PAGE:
He speaks of a bygone era when his father Tharu Khan urged him to continue his legacy long after he’s gone. Like an obedient son and a faithful pupil, Lakha Khan strictly adhered to his teachings on how to hold tones and internalised the stories behind ragas. Through unflinching dedication and discipline, Khan eventually mastered the art of keeping the flow of the bow in harmony with the notes. On his eighth birthday, Lakha Khan’s musical journey began and he’d accompany his father at concerts in patrons’ homes. Five years later, the onus of carrying forward the traditional music of the marginalised Manganiyar community was handed down to him. Now at 67, Lakha Khan may be the last living exponent of the Sindhi Sarangi that dates back at least seven generations. Today, the preservation of the community’s musical heritage is plagued with deep-set fears that it may not last even few years down the line. “The sarangi and kamaicha are complex instruments to play because of which most Manganiyars are picking up an easy alternative like the harmonium,” laments Khan. Excerpts from an interview:
What is your opinion on new-age electronic music that the urban population is hooked onto? Do you feel that people are very distracted nowadays and that the younger generations can’t relate to traditional folk music anymore?
Nowadays, people prefer DJ’s and electronic music. Mine is not electronic music. Every genre has different tunes and people have their own preference for styles of music. For instance, sargam, bhajan and Sufi music have different emotions and feelings attached to it. Although I like contemporary music, the raag doesn’t touch my heart. I think the youngsters prefer more of the up-tempo music, and that is their preference.
Are there any contemporary artists you like listening to? Why?
I like what Sivamani plays. He is technically sound, and in his performance with Zakir Hussain, there was this (musical) conversation going on – a back and forth with questions asked and responses given, using their instruments – this was very nice!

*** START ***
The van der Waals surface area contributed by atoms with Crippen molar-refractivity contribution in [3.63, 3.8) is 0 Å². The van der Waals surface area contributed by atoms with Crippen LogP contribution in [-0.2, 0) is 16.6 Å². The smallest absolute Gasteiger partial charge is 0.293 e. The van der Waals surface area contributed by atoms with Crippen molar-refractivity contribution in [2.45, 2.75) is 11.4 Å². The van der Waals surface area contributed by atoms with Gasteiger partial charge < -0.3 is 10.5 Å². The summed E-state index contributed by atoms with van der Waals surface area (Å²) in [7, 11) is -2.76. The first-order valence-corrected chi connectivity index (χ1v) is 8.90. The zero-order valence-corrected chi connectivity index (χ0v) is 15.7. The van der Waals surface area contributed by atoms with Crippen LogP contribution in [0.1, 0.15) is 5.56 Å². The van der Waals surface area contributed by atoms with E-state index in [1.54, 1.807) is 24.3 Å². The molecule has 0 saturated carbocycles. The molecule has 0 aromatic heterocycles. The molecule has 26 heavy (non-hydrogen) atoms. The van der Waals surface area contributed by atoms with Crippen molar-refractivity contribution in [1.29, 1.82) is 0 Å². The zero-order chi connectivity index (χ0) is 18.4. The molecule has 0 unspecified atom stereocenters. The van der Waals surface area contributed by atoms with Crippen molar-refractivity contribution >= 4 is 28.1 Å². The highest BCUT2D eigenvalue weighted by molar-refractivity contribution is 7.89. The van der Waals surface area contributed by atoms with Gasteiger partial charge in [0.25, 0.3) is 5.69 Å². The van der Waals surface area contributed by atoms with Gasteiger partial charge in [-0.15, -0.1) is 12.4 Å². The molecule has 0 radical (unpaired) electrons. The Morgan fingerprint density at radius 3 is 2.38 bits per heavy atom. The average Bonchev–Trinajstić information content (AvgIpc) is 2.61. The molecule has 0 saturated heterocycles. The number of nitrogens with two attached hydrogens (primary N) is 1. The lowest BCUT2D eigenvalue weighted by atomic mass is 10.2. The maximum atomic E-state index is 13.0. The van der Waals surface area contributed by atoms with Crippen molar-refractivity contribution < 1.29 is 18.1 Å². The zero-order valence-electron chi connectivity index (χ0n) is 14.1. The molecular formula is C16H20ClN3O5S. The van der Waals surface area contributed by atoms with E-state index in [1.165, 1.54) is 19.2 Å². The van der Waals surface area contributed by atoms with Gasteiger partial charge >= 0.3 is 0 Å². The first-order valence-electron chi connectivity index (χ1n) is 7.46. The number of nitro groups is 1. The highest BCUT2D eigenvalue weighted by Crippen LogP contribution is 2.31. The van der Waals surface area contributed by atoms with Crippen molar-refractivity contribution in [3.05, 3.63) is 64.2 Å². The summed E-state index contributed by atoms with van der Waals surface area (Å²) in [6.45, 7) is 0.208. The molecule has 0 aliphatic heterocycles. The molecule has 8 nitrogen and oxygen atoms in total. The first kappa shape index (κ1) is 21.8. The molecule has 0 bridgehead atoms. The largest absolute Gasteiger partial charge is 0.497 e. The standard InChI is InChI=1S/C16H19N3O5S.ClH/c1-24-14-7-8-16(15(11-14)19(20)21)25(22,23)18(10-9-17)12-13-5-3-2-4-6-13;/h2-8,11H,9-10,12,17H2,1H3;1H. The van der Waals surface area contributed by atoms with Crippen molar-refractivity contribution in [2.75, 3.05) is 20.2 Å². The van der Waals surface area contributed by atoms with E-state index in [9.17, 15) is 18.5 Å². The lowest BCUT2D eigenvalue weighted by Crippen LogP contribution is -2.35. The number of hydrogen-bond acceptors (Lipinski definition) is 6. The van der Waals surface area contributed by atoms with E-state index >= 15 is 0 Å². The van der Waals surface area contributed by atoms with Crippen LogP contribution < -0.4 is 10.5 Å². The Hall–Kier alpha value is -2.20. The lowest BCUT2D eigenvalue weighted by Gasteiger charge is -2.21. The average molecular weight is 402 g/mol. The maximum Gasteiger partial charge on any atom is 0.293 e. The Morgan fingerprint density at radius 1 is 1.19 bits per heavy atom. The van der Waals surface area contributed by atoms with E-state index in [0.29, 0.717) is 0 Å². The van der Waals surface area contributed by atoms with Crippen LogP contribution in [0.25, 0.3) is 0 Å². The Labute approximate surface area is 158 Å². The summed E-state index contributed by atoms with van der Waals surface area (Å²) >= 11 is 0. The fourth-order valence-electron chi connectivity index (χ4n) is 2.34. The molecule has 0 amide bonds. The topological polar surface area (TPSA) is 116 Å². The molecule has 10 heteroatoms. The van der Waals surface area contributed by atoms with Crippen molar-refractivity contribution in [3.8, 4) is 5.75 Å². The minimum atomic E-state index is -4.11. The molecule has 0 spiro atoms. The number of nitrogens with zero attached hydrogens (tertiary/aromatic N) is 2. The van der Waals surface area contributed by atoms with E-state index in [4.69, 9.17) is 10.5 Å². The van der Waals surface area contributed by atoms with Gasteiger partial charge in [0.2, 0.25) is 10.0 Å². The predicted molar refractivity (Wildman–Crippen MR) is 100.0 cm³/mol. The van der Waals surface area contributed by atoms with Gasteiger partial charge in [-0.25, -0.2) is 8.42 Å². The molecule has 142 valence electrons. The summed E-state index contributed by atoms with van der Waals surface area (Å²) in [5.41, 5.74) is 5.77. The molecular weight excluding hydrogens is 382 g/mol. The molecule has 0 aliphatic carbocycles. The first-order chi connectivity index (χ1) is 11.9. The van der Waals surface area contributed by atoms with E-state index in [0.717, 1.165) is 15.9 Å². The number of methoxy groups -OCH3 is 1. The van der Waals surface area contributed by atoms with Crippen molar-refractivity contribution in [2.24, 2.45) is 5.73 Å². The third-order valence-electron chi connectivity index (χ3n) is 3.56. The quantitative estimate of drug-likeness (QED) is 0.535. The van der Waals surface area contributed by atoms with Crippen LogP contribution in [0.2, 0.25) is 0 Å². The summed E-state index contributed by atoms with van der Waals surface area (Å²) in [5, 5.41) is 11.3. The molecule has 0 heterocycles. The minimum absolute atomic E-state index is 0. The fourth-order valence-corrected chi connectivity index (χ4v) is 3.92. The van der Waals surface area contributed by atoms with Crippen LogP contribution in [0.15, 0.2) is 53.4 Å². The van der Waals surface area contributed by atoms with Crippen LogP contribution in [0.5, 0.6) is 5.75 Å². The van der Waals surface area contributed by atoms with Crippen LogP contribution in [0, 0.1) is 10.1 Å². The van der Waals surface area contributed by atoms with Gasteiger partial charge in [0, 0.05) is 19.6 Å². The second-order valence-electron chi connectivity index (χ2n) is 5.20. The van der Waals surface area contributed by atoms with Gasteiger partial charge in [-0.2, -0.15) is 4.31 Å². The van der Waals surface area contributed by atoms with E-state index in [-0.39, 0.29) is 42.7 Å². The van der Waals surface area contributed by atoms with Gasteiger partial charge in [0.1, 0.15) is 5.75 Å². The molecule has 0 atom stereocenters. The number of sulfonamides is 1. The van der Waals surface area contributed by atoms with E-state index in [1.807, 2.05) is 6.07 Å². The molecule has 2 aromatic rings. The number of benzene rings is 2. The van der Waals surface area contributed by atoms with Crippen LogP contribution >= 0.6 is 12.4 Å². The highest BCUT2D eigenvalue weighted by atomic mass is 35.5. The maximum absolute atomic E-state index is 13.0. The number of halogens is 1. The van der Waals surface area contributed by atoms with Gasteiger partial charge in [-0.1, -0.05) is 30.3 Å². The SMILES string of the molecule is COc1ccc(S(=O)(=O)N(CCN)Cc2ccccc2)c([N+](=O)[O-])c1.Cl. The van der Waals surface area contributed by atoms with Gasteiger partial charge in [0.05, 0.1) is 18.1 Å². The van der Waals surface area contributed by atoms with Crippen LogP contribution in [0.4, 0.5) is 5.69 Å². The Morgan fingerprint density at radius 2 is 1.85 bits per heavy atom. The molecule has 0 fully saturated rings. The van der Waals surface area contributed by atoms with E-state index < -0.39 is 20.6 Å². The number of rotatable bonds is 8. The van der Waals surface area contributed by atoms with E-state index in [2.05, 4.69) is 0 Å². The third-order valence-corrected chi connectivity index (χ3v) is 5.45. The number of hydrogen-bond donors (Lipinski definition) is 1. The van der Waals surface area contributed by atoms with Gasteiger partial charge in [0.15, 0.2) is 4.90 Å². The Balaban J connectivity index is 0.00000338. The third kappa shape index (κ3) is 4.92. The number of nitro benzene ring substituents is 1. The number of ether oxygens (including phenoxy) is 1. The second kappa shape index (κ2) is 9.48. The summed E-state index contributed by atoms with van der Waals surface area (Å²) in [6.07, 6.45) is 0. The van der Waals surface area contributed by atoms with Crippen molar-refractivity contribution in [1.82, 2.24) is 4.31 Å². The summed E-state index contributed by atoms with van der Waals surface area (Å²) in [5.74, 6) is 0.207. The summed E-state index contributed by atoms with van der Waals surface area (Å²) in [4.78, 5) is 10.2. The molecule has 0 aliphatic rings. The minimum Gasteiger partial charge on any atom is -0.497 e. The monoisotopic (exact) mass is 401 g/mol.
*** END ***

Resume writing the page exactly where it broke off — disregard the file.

Do you think the aesthetics of music are changing as the younger generation in your community opt for easier instruments like harmoniums etc? Is this the reason why the Manganiyar folk tradition is on the decline?
Yes, because it is difficult (the kamaicha and sarangi), there are not as many players these days, as it used to be earlier, even 20-30 years ago. The easy alternate picked up by most Manganiyars today is the harmonium.
How are you passing down your heritage and musical tradition to the younger generation?
It is up to the next generation and their kismat. Kismat hai to sekheyga, varna koi naukri karega (if it is in his fate, he will learn, otherwise he will do some/any job). If you want to preserve music and heritage, people need to meet musicians personally and create an awareness about the idiosyncrasies of individual artists. You have to know how to differentiate between people. The current generation is very distracted. They focus on what people around them are talking about and that influences their music preference.
What do you think is the status of folk music in Rajasthan? Is it changing for the better or is it struggling to be heard?
The quality is going down…. it is not the same quality as before – both in terms of the quality of the performers and their repertoire. The great masters have passed away (e.g. Siddique Khan and the khartaal, Sakar Khan and the kamaicha), and the next generation do not know as many songs.
Sakar Khan has been able to pass on the knowledge of playing Kamaicha to his grandchildren, but it has been tough on your part to do the same. Any particular reason why?
Well, I have taught several of the Langas, though none of the Manganiyars grandchildren have come to me.. perhaps it is because of the kamaicha being called the instrument of the Manganiyars and the sarangi the instrument of the Langas, I have turned out to be the last of the sarangi players in my community. Personally, we have different patronage structure. Sakar Khan had Rajput patronage, they had a deeper understanding of the music and the lyrics and were more connected to the tradition of having Manganiyar musicians perform at their ceremonies. Our patrons are the Bishnoi’s, who are not that attuned and so I had fewer opportunities. Then as fate would have it, my younger son Pappu, who was turning out to be a good sarangi player, suffered an accident as a labourer and he cannot play the instrument anymore.
It takes you a month to craft a fine piece of Sarangi that requires dedication, perseverance and ceaseless passion. But this tradition is fast disappearing. What are you doing to preserve this?
It is a labour of love that require patience and skill. It is heartening to see efforts by Amarrass, who have been working with the master instrument makers to keep the sarangi, kamaicha, morchang and the craft alive by getting the instruments in to the hands of musicians around the world.
Where or from whom do you derive your musical inspiration from?
My father has been a huge inspiration for me.. it is his teachings and then the lyrics of the songs – the bhajans, the Sufi kalaams – that give me the inspiration and energy to go on.